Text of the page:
Again, my thanks to Carol Goodwin of Goodwin Heart Pine, John Williams of Mountain Lumber and Alice DeGennaro of Longleaf Lumber for offering so many insights into the industry. I'm going to wrap this series up with some more information about how they select and work their salvage from a safety perspective. They provided so much interesting info that it will take two more posts.

John Williams told me that this is "not a matter of just finding old wood and putting it into your home. In most cases a lot of hard work and effort transpires well before the first stick is purchased. It is not uncommon for our buyers to actually pass on many opportunities before making a purchase."

When asked about the health concerns during salvage selection, Carol noted that their most common reason to reject a load was because of machine oil on the floor. "Old factory floors are more problematic than ceiling supports or wall joists as they are often coated with machine oil that was used to lubricate the equipment," she said.

John agreed, saying, "Oil contamination is a major factor. Many of the structures that are treasure troves of wood had machinery that was literally slathered with oil for lubrication. Large buckets of peanut and cottonseed oil often times sat right next to the looms or cotton combs. The oil was applied with large swabs or sometimes poured on with the excess being absorbed into the wood floor structure. While most of this oil does not present a health hazard, it should be segregated, as it may affect the final finish applied to it."

John continued to explain that they try to really look at the source of their material. "Certain industries and large manufacturers around the turn of the century didn't have the safeguards in place that we now have to protect either the environment or their employees. Foundries, chemical manufacturers and fertilizer plants are examples of places where heavy metals and other contaminates were often used and could have found their way into the decking and timbers of these old buildings. Therefore it is important that the use of these buildings is researched and inspected prior to salvaging the timbers for recycling into the living structure of a home.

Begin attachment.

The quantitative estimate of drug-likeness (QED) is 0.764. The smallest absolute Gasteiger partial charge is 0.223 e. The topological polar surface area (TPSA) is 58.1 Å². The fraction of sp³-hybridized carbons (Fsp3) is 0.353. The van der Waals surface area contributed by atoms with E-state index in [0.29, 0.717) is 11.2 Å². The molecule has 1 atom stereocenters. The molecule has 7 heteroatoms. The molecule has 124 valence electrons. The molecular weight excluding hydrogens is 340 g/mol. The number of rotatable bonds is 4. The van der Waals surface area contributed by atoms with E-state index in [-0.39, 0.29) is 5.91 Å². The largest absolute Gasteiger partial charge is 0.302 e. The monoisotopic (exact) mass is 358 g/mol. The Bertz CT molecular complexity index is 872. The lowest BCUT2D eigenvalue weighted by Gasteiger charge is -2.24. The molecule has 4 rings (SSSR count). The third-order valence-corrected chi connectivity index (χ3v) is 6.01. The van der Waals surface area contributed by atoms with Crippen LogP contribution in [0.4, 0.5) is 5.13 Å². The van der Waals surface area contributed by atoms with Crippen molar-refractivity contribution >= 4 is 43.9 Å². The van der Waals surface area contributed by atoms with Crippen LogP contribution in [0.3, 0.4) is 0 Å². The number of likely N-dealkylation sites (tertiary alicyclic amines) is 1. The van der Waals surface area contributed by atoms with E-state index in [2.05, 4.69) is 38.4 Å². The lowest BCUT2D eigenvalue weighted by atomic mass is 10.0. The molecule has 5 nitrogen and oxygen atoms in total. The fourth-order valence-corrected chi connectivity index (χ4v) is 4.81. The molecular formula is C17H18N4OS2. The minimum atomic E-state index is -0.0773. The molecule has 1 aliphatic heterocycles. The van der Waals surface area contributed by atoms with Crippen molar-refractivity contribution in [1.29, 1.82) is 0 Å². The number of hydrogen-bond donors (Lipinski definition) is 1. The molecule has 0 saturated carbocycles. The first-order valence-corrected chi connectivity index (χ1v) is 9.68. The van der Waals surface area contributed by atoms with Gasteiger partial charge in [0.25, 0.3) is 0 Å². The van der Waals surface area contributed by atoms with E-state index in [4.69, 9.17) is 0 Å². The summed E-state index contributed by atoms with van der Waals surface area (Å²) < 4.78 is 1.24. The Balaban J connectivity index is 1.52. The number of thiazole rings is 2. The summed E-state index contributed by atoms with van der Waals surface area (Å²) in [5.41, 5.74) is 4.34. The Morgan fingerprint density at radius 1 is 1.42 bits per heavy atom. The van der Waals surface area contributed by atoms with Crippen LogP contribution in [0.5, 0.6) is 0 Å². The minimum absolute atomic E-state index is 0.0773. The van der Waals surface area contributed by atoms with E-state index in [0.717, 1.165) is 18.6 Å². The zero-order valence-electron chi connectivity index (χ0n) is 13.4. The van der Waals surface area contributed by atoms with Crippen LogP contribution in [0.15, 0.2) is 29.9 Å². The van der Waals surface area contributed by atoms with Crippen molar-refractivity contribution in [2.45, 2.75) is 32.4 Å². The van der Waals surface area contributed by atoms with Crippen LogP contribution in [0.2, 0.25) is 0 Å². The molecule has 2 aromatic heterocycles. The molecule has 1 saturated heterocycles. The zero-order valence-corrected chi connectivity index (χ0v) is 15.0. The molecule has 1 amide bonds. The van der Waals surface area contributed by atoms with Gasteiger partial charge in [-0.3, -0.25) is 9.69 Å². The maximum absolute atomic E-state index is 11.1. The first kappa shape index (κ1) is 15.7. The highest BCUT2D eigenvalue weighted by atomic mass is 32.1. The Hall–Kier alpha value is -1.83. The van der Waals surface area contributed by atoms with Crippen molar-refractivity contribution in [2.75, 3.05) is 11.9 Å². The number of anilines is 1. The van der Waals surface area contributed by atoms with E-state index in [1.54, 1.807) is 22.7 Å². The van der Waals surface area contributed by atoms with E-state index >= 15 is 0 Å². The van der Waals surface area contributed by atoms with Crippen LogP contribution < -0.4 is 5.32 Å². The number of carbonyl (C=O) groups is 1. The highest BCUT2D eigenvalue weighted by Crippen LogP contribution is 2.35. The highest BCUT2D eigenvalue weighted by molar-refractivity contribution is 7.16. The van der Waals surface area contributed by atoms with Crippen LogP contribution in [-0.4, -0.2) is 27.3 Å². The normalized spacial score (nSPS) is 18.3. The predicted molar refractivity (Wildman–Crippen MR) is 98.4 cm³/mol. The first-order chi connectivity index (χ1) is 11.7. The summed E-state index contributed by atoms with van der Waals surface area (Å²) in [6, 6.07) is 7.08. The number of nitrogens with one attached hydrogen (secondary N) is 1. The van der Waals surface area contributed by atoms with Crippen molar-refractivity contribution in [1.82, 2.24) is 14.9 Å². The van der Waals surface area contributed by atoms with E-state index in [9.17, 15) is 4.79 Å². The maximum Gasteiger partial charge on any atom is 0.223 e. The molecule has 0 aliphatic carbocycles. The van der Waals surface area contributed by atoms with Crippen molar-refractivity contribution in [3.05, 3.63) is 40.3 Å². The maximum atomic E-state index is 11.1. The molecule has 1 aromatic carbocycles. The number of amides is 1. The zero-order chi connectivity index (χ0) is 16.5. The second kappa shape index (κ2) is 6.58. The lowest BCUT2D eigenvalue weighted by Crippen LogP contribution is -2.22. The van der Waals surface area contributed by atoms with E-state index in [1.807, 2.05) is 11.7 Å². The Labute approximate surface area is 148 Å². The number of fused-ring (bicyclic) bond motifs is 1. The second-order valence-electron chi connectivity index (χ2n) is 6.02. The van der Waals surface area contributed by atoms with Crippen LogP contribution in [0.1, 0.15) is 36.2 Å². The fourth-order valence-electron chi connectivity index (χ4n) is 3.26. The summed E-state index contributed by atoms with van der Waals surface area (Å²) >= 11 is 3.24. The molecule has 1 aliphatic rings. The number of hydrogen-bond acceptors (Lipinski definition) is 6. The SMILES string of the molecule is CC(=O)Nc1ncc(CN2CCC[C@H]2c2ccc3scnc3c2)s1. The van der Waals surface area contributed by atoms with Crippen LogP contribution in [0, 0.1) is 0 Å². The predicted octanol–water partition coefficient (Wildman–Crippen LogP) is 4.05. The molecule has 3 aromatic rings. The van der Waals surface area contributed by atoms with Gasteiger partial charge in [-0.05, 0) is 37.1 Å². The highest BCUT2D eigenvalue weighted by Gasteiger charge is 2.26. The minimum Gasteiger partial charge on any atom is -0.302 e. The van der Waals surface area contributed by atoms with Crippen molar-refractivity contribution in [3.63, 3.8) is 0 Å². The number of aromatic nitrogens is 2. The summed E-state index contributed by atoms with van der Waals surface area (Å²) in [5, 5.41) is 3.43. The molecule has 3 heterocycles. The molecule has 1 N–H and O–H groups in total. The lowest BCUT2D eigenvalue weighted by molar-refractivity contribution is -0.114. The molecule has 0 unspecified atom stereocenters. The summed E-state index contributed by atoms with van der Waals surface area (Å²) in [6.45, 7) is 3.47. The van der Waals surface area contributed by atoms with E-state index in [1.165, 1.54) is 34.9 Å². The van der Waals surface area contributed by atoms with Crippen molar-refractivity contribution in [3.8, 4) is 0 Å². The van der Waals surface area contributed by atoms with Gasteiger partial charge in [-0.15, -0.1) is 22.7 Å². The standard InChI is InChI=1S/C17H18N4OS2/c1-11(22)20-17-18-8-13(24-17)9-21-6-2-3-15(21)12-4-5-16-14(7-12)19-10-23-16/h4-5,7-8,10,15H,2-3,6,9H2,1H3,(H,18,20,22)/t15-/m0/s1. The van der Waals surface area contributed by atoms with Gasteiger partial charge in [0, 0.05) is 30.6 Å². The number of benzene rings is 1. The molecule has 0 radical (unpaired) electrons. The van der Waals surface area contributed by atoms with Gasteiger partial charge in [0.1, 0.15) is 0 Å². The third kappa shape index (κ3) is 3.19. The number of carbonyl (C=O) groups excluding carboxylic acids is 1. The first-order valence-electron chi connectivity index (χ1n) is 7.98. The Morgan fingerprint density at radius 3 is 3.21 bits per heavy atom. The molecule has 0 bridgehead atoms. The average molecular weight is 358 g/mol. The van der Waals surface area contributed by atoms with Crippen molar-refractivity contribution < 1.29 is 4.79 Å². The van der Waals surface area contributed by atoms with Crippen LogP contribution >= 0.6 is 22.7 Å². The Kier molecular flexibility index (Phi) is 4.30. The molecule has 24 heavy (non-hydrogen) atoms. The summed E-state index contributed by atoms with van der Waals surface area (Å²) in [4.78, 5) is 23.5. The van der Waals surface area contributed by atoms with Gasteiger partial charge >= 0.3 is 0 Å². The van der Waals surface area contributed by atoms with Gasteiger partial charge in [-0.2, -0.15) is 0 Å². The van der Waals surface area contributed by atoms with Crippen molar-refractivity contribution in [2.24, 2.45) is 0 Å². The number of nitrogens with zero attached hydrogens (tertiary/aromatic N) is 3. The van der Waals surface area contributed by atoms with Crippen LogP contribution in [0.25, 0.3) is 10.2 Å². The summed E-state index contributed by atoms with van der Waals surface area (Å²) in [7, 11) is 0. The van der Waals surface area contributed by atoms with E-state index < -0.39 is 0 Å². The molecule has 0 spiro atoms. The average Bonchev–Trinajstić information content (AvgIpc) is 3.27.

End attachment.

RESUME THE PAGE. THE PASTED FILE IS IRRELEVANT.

"Personally, I once was visiting a fertilizer plant that was being razed just outside of Baltimore. The chemical reaction that was taking place with the heart pine timbers and their exposure to fertilizer and moisture was dissolving the lignin in the wood's composition, thereby disintegrating the structure of the wood timber and exposing the fiber. The effect was as if the wood timber was growing orange hair. Obviously, we passed on purchasing anything from that particular building."

Alice DeGennaro of Longleaf Lumber agrees that understanding the source is key. She told me, "There are definitely beams/material you want to stay away from. Certain industries used very toxic material in their operations and often that material would leak onto their flooring, joists, and beams. For example, material salvaged out of tannery buildings is typically very toxic-we stay away from these timbers."

Alice continued: "We almost always know our source and provenance of material. We will buy some lumber through trusted brokers, but usually we source our own timber. When practical, and worthwhile, we write brief histories about the buildings from which we salvage material on our website."

Clearly safety starts with the selection, and all these companies recognize that knowing the source is the key to their success.

Elizabeth Baldwin has over 20 years of international wood sourcing experience. Very widely traveled, her résumé's "Special Skills" section includes "the ability to eat anything from raw horse to deep-fried scorpion." She serves as Metropolitan Hardwood Flooring's (metrofloors.com) ECO (Environmental Compliance Officer) and deals daily with the "green alphabet soup" of today's industry: FSC, CARB, LEED, and much more. She blogs for Hardwood Floors on all things green (and, as she says, " 'grey' and 'blue' and almost every color except 'black and white.' Nothing in this world is black and white, particularly not 'green issues.'")